In the opening of the fictional (2001) movie ‘Samsara’ (i.e. not the 2011 documentary), Tashi the monk, who ordained at the age of five, emerged from a traditional three-year three-month three-day solitary retreat. He was ceremoniously carried out while still in the midst of meditative concentration, and was soon awarded the title of ‘Khenpo’, which is equivalent to a degree for higher studies in Tibetan Buddhism.
However, he also soon encounters the village girl Pema, and experiences sexual temptation, expressed even in his sleep. It is a shattering scene, that makes us wonder how someone so seemingly spiritually qualified could be so easily moved by so basic an instinct.
Perhaps the message is that true training is in the face of outside temptation; not merely inside a cave? However, monastics would have to be qualified in theoretical learning and foundational practice first, before qualifying for the rigorous 3-3-3 retreat. And since Tashi was shown to be a diligent practitioner, he should have sufficient realisation on the empty nature of skin-deep beauty already? How could his spirituality be so literally shallow then?
The story shows Tashi renouncing his monastic vows to be with Pema, to be increasingly enmeshed in the muck and mire of worldly life, even breaking one basic lay precept after another… before regretfully returning to the fold of the monastery. In the bid to fulfil one desire, he had opened Pandora’s box, that led to the ‘need’ to fulfil even more to sustain that single one. This is the ‘treachery’ of Samsara.
As he definitely did not become significantly more liberated after his retreat, to that extent, it was a failure. Yet, no one claimed that a single long retreat would bring about enlightenment. What mattered is to ‘fail better’ the next time, and to not fail so much in the meantime! As a monastic, he desired worldly life; as a worldly person, he desired monastic life. Failing in both vocations, if only he lived best he could as a monastic, or even after, as a proper precept-holding layperson.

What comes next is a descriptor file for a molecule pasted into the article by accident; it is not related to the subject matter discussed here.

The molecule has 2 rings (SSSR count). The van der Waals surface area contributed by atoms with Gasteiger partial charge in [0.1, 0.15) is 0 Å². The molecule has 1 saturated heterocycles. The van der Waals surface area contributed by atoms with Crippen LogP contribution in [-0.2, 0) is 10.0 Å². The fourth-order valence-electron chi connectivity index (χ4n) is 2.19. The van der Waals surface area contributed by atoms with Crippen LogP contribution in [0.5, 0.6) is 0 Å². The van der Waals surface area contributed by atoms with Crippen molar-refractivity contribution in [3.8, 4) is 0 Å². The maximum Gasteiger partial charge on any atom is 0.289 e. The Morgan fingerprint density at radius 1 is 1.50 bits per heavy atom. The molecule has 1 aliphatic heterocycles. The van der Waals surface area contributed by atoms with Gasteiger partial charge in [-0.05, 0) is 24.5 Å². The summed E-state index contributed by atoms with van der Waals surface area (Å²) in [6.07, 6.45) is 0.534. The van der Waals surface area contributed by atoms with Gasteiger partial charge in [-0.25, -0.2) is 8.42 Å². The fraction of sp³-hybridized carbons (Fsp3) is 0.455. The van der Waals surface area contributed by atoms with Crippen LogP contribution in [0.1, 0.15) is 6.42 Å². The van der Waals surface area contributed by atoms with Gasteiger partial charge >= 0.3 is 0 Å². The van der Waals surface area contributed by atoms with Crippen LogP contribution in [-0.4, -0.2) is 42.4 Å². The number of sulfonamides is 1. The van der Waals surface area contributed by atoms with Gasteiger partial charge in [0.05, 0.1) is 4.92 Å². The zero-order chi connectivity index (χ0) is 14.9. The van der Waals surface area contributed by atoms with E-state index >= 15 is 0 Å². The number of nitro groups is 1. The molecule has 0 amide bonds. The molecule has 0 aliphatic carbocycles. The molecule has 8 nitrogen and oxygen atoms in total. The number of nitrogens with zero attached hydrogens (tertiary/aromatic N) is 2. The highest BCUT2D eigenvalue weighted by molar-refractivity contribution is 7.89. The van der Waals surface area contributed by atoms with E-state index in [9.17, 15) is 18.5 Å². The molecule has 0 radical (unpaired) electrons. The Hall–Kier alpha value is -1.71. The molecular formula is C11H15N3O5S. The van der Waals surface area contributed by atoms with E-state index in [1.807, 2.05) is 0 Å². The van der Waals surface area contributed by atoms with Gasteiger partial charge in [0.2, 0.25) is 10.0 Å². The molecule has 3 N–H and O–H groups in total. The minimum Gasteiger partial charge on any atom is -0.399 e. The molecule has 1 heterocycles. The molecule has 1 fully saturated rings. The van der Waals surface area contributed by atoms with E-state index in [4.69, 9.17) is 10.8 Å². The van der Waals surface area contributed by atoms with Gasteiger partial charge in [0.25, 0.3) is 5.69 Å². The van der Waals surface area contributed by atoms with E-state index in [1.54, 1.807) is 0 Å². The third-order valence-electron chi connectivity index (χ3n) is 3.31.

Perhaps the film suggests that Tashi had to learn the hard way, that he was not exactly hypocritical, but true to himself? Did he ‘need’ to have and to hold, before losing it all to find his true direction? Well, better to disrobe than to shame the robes, but better to take on the robes with sincere determination too. Being not so realistic, the film overly raised our expectations of Tashi in the beginning, thus overly bursting our bubble of hope for him to fare well! If only he did learn and practise well enough, with breakthrough, to not relive another round of Samsara…
Near the end, Pema tells Tashi that ‘if his desire for the Dharma was as strong as his desire for her, he would had attained Buddhahood.’ Also, a recurring question on a mani stone asks, ‘How does a drop of water never dry up?’ The answer behind says, ‘By letting it flow into the sea.’ Well… Tashi had forgotten his beginner’s mind, his noble aspiration to strive on the spiritual path – which led him to struggle even harder on the dusty lay path. If only he transformed his conditioned lust for Pema to unconditioned love for all beings, he would have found his peace.
There are just too many samsaric temptations in this world, along the line of the Five Desires for wealth, sex, fame, food and sleep, (with their potential pitfalls). Despite the colourful variety, these pleasures are fleeting, with the same dissatisfactory nature. May we realise this in time, to escape painful rebirth. Yet, it is not so easy to be liberated, while there is existential amnesia in the next samsaric life. Thank goodness there is Amitabha Buddha’s (Amituofo) Pure Land. There, we will recall all otherwise forgotten lessons from past lives, including these!